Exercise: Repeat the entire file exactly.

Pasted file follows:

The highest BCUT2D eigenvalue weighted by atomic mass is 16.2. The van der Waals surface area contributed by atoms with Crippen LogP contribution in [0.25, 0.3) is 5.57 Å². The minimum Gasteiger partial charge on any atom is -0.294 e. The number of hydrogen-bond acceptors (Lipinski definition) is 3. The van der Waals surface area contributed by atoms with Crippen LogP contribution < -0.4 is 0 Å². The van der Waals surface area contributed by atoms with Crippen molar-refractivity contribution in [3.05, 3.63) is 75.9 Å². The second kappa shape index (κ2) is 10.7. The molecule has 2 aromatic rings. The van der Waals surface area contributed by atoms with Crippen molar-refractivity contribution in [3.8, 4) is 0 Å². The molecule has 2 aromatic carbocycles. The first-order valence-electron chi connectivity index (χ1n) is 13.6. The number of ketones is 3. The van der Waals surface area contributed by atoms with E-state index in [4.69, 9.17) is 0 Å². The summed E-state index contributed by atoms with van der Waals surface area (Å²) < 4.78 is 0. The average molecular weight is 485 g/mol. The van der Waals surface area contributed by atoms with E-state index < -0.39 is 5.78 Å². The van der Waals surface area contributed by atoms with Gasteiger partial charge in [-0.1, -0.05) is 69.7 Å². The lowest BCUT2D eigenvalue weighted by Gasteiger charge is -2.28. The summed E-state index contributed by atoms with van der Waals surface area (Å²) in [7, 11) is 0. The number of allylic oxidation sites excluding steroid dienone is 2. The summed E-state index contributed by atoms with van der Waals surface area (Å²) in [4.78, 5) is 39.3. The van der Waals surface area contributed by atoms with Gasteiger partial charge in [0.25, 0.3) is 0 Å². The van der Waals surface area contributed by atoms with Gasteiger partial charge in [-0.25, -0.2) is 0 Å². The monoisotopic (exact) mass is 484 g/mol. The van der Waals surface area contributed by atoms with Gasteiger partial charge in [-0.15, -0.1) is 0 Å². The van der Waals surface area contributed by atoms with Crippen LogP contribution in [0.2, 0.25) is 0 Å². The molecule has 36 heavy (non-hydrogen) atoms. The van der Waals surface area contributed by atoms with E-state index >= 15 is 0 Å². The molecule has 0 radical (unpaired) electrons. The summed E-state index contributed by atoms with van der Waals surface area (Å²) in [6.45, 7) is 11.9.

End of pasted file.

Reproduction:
The highest BCUT2D eigenvalue weighted by atomic mass is 16.2. The van der Waals surface area contributed by atoms with Crippen LogP contribution in [0.25, 0.3) is 5.57 Å². The minimum Gasteiger partial charge on any atom is -0.294 e. The number of hydrogen-bond acceptors (Lipinski definition) is 3. The van der Waals surface area contributed by atoms with Crippen LogP contribution < -0.4 is 0 Å². The van der Waals surface area contributed by atoms with Crippen molar-refractivity contribution in [3.05, 3.63) is 75.9 Å². The second kappa shape index (κ2) is 10.7. The molecule has 2 aromatic rings. The van der Waals surface area contributed by atoms with Crippen molar-refractivity contribution in [3.8, 4) is 0 Å². The molecule has 2 aromatic carbocycles. The first-order valence-electron chi connectivity index (χ1n) is 13.6. The number of ketones is 3. The van der Waals surface area contributed by atoms with E-state index in [4.69, 9.17) is 0 Å². The summed E-state index contributed by atoms with van der Waals surface area (Å²) < 4.78 is 0. The average molecular weight is 485 g/mol. The van der Waals surface area contributed by atoms with E-state index < -0.39 is 5.78 Å². The van der Waals surface area contributed by atoms with Gasteiger partial charge in [-0.1, -0.05) is 69.7 Å². The lowest BCUT2D eigenvalue weighted by Gasteiger charge is -2.28. The summed E-state index contributed by atoms with van der Waals surface area (Å²) in [7, 11) is 0. The number of allylic oxidation sites excluding steroid dienone is 2. The summed E-state index contributed by atoms with van der Waals surface area (Å²) in [4.78, 5) is 39.3. The van der Waals surface area contributed by atoms with Gasteiger partial charge in [0.25, 0.3) is 0 Å². The van der Waals surface area contributed by atoms with Gasteiger partial charge in [-0.25, -0.2) is 0 Å². The monoisotopic (exact) mass is 484 g/mol. The van der Waals surface area contributed by atoms with Gasteiger partial charge in [-0.15, -0.1) is 0 Å². The van der Waals surface area contributed by atoms with Crippen LogP contribution in [0.2, 0.25) is 0 Å². The molecule has 36 heavy (non-hydrogen) atoms. The van der Waals surface area contributed by atoms with E-state index >= 15 is 0 Å². The molecule has 0 radical (unpaired) electrons. The summed E-state index contributed by atoms with van der Waals surface area (Å²) in [6.45, 7) is 11.9.